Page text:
Preface of Essential Organic Chemistry Third Edition, Global Edition by Paula Yurkanis Bruice
Preface In deciding what constitutes “essential” organic chemistry, I asked myself the following question: What do students need to know if they are not planning to be synthetic organic chemists? In other words, what do they need to know for their careers in medicine, dentistry, applied health professions, nutrition, or engineering? Based on the answers to that question, I made content and organizational choices with the following goals in mind:
■ Students should understand how and why organic compounds react the way they do.
■ Students should understand that the reactions they learn in the first part of the course are the same as the reactions that occur in biological systems (that is, that occur in cells).
■ Students should appreciate the fun and challenge of designing simple syntheses. (This is also a good way to check if they truly understand reactivity.) ■ Students should understand how organic chemistry is integral to biology, to medicine, and to their daily lives.
■ In order to achieve the above goals, students need to work as many problems as possible.
To counter the impression that the study of organic chemistry consists primarily of memorizing a diverse collection of molecules and reactions, this book is organized around shared features and unifying concepts, emphasizing principles that can be applied again and again. I want students to learn how to apply what they have learned to new settings, reasoning their way to a solution rather than memorizing a multitude of facts. A new feature, “Organizing What We Know about the Reactions of Organic Compounds,” lets students see where they have been and where they are going as they proceed through the course, encouraging them to keep in mind the fundamental reason behind the reactions of all organic compounds: electrophiles react with nucleophiles.
Essential Organic Chemistry Third Edition, Global Edition by Paula Yurkanis Bruice PDF download
When students see the first reaction of an organic compound (other than an acid–base reaction), they are told that all organic compounds can be divided into families and all members of a family react in the same way. To make things even easier, each family can be put into one of four groups and all the families in a group react in similar ways.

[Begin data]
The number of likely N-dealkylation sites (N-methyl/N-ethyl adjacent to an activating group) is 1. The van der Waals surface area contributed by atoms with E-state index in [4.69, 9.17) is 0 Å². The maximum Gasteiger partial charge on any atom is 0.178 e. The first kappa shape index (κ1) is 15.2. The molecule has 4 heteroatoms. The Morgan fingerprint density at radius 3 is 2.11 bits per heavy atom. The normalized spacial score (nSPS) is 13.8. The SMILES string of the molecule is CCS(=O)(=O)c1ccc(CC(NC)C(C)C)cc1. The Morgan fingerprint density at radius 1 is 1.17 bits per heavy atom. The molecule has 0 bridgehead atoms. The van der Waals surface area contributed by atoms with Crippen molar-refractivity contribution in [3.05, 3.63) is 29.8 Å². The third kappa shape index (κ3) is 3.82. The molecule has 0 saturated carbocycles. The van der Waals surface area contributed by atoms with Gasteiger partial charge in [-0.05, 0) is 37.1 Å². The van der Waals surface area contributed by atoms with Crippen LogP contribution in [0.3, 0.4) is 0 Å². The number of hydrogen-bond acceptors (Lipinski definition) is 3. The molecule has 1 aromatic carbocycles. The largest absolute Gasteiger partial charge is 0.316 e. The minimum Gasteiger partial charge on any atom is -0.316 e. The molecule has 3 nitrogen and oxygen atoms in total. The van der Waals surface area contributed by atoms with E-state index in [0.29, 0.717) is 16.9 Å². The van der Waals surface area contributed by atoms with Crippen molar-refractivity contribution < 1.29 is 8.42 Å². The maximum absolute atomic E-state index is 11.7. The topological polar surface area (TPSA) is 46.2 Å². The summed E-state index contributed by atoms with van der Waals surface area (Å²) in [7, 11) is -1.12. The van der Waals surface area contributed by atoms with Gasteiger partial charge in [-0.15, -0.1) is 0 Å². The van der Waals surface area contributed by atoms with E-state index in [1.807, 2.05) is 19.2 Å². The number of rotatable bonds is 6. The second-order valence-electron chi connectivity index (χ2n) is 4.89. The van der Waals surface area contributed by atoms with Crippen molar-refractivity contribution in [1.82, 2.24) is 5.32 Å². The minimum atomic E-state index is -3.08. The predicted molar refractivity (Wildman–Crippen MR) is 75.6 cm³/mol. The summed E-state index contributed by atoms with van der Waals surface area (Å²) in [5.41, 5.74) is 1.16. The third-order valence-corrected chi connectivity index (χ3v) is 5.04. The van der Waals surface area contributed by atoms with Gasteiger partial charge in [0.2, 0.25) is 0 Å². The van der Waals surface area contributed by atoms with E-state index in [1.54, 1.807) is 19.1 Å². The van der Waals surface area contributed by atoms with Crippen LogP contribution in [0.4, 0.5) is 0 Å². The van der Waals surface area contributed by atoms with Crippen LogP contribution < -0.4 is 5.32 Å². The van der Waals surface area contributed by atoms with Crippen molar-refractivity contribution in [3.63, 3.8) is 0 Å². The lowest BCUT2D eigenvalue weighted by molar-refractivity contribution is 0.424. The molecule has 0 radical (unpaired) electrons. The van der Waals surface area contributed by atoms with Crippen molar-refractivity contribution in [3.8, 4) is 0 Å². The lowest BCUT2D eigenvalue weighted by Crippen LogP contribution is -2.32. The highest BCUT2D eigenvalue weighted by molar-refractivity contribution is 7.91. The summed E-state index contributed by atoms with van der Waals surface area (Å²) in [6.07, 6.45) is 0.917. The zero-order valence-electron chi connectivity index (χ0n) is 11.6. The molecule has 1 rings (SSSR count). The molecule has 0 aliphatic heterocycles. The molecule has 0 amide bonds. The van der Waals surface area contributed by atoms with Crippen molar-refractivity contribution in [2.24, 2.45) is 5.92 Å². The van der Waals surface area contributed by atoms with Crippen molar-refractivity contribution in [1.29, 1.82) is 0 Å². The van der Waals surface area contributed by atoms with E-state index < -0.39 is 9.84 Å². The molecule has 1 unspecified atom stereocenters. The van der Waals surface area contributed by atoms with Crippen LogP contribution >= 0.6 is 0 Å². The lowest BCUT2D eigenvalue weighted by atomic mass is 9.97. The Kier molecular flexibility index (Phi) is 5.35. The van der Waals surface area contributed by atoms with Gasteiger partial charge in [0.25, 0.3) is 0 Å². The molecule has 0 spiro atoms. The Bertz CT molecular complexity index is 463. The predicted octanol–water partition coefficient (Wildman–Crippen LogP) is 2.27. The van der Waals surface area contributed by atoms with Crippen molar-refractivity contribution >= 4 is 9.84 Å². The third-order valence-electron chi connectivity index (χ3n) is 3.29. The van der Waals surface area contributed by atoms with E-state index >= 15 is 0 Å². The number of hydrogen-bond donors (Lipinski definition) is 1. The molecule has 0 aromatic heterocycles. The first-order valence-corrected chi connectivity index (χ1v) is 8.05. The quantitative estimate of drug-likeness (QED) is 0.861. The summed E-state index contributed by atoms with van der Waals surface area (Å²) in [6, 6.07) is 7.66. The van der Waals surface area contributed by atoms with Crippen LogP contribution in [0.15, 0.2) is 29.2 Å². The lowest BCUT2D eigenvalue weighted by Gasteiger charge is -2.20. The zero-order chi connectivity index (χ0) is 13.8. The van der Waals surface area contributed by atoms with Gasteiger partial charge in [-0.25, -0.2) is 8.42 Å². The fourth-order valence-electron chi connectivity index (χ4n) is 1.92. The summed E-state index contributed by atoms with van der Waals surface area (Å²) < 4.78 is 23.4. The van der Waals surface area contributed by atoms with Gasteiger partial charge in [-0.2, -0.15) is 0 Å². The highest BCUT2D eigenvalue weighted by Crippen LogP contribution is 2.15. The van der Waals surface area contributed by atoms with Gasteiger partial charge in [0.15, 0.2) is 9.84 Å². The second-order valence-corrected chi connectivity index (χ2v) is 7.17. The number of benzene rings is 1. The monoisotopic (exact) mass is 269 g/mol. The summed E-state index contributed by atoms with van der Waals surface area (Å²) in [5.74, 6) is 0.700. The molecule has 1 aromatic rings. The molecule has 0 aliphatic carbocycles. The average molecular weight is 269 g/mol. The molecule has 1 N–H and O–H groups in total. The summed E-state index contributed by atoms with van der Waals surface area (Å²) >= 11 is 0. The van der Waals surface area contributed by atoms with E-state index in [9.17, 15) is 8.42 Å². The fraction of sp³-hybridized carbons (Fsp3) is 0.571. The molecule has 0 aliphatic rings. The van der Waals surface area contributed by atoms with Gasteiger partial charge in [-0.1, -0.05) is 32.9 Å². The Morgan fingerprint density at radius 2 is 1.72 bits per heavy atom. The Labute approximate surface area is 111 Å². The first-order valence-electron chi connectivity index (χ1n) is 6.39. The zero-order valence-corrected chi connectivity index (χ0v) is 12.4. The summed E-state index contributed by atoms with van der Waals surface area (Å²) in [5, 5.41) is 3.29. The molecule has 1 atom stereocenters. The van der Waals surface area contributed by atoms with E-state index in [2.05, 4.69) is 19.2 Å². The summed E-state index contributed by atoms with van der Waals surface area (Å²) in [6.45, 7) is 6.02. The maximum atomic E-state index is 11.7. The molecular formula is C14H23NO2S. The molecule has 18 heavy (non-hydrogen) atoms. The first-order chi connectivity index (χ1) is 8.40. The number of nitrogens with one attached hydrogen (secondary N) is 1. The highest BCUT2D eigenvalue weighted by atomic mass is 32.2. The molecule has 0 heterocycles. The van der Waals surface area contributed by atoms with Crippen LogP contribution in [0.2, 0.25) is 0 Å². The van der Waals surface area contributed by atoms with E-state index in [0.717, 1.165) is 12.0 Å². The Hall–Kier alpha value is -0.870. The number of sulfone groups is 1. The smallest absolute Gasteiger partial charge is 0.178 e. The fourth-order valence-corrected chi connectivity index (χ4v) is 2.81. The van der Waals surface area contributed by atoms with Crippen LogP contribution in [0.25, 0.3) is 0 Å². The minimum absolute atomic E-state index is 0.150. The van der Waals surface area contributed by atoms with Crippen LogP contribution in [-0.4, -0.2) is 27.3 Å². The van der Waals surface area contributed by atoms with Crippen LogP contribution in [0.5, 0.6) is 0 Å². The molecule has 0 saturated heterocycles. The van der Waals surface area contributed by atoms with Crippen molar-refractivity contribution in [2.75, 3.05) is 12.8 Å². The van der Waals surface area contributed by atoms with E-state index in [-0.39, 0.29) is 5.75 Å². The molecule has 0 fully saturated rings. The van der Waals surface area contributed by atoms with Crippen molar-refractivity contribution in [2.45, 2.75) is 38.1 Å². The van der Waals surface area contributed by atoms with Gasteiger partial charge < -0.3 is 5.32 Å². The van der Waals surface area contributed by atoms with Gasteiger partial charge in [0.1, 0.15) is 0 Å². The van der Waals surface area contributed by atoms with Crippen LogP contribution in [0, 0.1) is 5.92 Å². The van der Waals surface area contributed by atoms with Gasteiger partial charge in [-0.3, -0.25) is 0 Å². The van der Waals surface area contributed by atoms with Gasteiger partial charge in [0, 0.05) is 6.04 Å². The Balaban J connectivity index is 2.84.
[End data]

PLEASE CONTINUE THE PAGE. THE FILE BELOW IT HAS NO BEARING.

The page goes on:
The book then proceeds with each of the four groups (Group I: compounds with carbon– carbon double and triple bonds; Group II: benzene; Group III: compounds with an electronegative group attached to an sp3 carbon; and Group IV: carbonyl compounds). When the chemistry of all the members of a particular group has been covered, students see a summary of the characteristic reactions of that group (see pages 276, 360, 508) that they can compare with the summary of the characteristic reactions of the group(s) studied previously. The margin notes throughout the book encapsulate key points that students should remember. (For example, “when an acid is added to a reaction, it protonates the most basic atom in the reactant”; “with bases of the same type, the weaker the base, the better it is as a leaving group”; and stable bases are weak bases”.) To simplify mechanistic understanding, common features are pointed out in margin notes (see pages 435, 443, 474, 478). There are about 140 application boxes sprinkled throughout the book.
These are designed to show the students the relevance of organic chemistry to medicine (dissolving sutures, mad cow disease, artificial blood, cholesterol and heart disease), to agriculture (acid rain, resisting herbicides, pesticides: natural and synthetic), to nutrition (trans fats, basal metabolic rate, lactose intolerance, omega fatty acids), and to our shared life on this planet (fossil fuels, biodegradable polymers, whales and echolocation).
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